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Queen secretly lobbied Scottish ministers for climate law exemption

Monarch used secretive procedure to become only person in country not bound by a green energy rule

The Queen’s lawyers secretly lobbied Scottish ministers to change a draft law to exempt her private land from a major initiative to cut carbon emissions, documents reveal.

The exemption means the Queen, one of the largest landowners in Scotland, is the only person in the country not required to facilitate the construction of pipelines to heat buildings using renewable energy.

Her lawyers secured the dispensation from Scotland’s government five months ago by exploiting an obscure parliamentary procedure known as Queen’s consent, which gives the monarch advance sight of legislation.

Scotland’s then energy minister, Paul Wheelhouse, put forward an amendment as part of the Queen’s consent process. Photograph: Andrew MacColl/Rex/Shutterstock

Five days later, when MSPs debated the bill, Wheelhouse put forward an amendment that applied only to land privately owned by the Queen. It specifically prevents companies and public authorities from compelling the Queen to sell pieces of her land to enable the green energy pipelines to be built.

Buckingham Palace says Queen’s consent, a process requiring ministers to notify lawyers when a proposed bill might affect her public powers or private interests, is a “purely formal” part of the parliamentary process.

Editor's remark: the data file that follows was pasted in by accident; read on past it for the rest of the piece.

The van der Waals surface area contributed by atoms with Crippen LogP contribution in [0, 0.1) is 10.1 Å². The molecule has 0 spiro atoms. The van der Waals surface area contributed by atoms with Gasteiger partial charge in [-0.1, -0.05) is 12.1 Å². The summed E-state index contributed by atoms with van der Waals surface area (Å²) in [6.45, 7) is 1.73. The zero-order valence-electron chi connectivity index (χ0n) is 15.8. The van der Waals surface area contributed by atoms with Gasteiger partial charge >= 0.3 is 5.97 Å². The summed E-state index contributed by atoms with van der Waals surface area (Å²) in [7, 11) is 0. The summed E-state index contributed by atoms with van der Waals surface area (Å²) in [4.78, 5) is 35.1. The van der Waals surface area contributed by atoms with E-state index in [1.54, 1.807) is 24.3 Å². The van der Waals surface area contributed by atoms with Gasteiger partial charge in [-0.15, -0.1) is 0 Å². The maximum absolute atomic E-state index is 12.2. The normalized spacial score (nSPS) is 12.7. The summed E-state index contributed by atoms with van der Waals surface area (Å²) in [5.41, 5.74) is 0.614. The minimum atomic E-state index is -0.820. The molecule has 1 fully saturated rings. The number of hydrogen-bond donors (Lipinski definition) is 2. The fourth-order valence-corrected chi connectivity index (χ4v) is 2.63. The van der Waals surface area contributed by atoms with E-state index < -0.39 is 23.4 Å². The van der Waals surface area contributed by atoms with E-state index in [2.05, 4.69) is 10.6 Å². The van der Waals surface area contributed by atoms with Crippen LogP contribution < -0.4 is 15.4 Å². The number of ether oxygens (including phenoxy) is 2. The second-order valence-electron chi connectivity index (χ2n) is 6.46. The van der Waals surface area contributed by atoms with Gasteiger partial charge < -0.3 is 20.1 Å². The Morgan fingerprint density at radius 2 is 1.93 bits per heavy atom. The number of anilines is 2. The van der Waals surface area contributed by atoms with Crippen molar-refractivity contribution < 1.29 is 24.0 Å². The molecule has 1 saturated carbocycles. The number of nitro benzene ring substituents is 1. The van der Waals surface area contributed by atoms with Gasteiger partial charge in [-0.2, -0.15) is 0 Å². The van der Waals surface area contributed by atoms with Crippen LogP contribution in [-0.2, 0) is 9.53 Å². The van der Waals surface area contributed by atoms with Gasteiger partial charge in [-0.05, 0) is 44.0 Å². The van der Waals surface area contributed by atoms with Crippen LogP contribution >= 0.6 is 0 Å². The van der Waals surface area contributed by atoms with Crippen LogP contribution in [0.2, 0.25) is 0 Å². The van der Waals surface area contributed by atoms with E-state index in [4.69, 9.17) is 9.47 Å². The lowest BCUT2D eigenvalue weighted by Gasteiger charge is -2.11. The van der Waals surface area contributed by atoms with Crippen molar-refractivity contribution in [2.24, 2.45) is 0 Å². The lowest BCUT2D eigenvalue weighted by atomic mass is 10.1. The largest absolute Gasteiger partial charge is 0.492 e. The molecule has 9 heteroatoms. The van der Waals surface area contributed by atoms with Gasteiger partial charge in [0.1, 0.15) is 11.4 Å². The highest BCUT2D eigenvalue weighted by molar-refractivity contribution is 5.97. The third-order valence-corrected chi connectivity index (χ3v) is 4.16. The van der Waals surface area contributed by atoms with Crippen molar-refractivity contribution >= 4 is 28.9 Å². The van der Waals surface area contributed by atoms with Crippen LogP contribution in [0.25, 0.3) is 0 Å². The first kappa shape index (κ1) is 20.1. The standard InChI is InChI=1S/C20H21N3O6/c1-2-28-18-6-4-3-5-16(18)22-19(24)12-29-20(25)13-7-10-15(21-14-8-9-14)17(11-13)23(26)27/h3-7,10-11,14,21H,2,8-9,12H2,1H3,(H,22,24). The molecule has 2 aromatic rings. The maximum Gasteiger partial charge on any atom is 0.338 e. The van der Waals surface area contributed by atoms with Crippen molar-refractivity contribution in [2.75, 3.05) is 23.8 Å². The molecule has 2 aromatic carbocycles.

However, there are increasing examples where the Queen has taken advantage of her consent privileges to require changes before she formally consents to the law proceeding through parliament. That appears to have occurred on this occasion in Scotland, where the procedure – known as crown consent – operates in the same way.

During the debate over the parliamentary bill, Andy Wightman, then an independent MSP, objected to the amendment, arguing it was wrong to single out the Queen for preferential treatment.

Wheelhouse responded that the amendment was “required to ensure the smooth passage of the bill”. However, he did not disclose that the Queen’s lawyers had lobbied for the change. The amendment was passed with Wightman and a handful of other MSPs opposing it.



Rob EvansSeverin Carrell and David Pegg at The Guardian

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